“There is a lot of folklore about equestrian statues, especially the ones with riders on them. There is said to be a code in the number and placement of the horse’s hooves: If one of the horse’s hooves is in the air, the rider was wounded in battle; two legs in the air means that the rider was killed in battle; three legs in the air indicates that the rider got lost on the way to the battle; and four legs in the air means that the sculptor was very, very clever. Five legs in the air means that there’s probably at least one other horse standing behind the horse you’re looking at; and the rider lying on the ground with his horse lying on top of him with all four legs in the air means that the rider was either a very incompetent horseman or owned a very bad-tempered horse.”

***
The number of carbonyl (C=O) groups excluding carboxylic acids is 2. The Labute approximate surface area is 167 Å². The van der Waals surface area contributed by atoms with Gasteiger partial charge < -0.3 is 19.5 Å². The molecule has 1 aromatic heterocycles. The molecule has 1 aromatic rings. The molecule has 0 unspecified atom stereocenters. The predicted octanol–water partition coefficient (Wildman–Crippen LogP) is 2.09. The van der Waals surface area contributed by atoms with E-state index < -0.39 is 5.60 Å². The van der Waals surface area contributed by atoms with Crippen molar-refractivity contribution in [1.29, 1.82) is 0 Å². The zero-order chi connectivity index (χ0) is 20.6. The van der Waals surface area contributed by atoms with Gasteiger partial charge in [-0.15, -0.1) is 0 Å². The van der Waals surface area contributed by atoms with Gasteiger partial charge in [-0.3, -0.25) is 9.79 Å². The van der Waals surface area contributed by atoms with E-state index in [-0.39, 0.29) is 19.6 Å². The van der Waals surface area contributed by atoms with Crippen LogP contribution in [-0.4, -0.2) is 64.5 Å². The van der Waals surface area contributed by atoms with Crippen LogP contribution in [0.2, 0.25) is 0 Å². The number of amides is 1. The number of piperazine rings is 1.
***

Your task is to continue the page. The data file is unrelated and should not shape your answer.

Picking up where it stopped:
― Terry Pratchett, I Shall Wear Midnight
So…let’s examine this. Here is a statue with one hoof in the air.
And here is one with two ( the right hind is just off the ground).
And finally, although without riders, here is three hooves in the air and four hooves in the air. Interpretation of this is up to the viewer but any coins thrown into this fountain near London’s Piccadilly Circus go to charity. A different sort of victory I suppose.